One of these things is not like the other
Marc Ambinder is right to say that vacuous, unintelligible outrage is kind of a bad strategy as far as trying to stop a popular president’s health care reform package is concerned. Unfortunately, he can’t seem to make that point without relying on the usual “split-the-difference”/”pox on both houses” calculation:
As usual, in a pattern that the left patented during the Bush administration, the organized right lost control of its message. Lawmakers, Republicans and Democrats, were being asked to respond to non-sequiturs (would you support a health care reform plan that grows the deficit? Health care grows the deficit right now, so it’s a nonsense question, one that is easy for politicians to answer); ; they found their meetings full of engorged spleens. Unrestrained, these town hall meetings are going to turn off the type of voters Republicans most need to pressure Blue Dog Democrats — independents who don’t have red genes or blue genes. Both Fox and MSNBC televised Sen. Arlen Specter’s raucous town hall meeting live. It was full of confrontation and protest. There were boos when Specter reaffirmed his president’s Americanness.
Okay, let’s be clear. For all of the liberal/leftist protests and demonstrations during the Bush Administration, I don’t recall anything approaching the rancor (or receiving the attention) of the current round of right-wing town hall demonstrations. In the past, Ambinder (and if I recall correctly, a commenter here) has compared these town hall demonstrations to liberal demonstrations against President Bush’s attempted Social Security reform. As Josh Marshall pointed out, Ambinder was missing some pretty critical distinctions:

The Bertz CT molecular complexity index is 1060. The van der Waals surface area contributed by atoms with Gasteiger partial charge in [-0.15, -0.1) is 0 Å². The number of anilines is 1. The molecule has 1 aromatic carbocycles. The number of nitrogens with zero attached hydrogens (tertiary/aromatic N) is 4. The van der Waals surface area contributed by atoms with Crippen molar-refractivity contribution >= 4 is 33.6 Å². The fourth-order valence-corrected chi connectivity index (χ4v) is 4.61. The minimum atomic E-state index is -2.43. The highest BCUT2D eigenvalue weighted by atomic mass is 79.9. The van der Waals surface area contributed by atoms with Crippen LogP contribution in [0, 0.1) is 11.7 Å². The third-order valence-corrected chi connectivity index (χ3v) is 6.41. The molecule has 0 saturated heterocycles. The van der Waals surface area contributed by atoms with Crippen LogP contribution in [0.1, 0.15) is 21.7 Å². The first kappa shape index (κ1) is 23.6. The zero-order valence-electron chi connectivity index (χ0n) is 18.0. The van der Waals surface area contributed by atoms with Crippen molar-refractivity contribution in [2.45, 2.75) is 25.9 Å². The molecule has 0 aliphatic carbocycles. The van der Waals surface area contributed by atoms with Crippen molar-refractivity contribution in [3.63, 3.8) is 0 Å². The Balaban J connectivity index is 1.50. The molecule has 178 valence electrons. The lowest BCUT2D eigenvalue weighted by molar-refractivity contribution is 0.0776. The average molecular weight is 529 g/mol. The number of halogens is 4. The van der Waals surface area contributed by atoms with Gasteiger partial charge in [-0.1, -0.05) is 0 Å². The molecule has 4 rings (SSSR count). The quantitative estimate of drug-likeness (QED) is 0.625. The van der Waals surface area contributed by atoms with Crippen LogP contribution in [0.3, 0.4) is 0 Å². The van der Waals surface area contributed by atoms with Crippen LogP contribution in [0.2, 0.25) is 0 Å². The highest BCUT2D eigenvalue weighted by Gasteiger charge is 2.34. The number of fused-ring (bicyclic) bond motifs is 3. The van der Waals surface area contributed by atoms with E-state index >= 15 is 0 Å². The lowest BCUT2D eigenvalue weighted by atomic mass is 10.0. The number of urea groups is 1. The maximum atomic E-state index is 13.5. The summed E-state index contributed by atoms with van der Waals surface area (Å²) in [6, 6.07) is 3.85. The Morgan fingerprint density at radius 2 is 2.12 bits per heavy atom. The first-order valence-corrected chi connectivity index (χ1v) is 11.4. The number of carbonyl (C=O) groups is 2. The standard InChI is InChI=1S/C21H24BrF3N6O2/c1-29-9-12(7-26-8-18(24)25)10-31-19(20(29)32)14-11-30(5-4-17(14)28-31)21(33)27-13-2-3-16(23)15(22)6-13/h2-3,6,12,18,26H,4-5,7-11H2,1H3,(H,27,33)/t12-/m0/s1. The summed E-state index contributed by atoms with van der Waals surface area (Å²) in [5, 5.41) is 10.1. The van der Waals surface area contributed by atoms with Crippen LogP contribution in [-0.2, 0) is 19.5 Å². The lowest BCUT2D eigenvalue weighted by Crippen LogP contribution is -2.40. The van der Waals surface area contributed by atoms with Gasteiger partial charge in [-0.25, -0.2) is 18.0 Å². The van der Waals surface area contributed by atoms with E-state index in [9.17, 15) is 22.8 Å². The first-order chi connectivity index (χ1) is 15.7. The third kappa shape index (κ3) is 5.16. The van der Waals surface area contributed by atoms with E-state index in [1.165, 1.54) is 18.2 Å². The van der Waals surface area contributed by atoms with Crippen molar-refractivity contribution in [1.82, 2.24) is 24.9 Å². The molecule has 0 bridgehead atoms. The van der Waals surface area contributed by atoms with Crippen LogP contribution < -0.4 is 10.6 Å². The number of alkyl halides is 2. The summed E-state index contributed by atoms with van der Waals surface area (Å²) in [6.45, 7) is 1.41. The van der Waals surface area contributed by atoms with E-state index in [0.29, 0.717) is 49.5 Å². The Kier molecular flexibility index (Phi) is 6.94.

I watched those events unfold pretty closely. And what the Dems did in 2005 consisted almost entirely of protest outside town halls and anti-privatization activists trying to get into the meetings to ask questions to pin members of Congress down on their position. What made it so uncomfortable for Republican and some Democratic members of Congress is that they got questions they didn’t want to answer.
Did some meetings get heated? Sure. But these weren’t organized attempts to shut down the meetings themselves.
I know this is difficult to admit for some folks, but these concerted attempts to shut down dialogue aren’t a normal part of the political process. They are corrosive to the very idea of public discussion, and I would prefer it if our Beltway overlords didn’t simply dismiss them with a wave of the hand and a “business as usual.”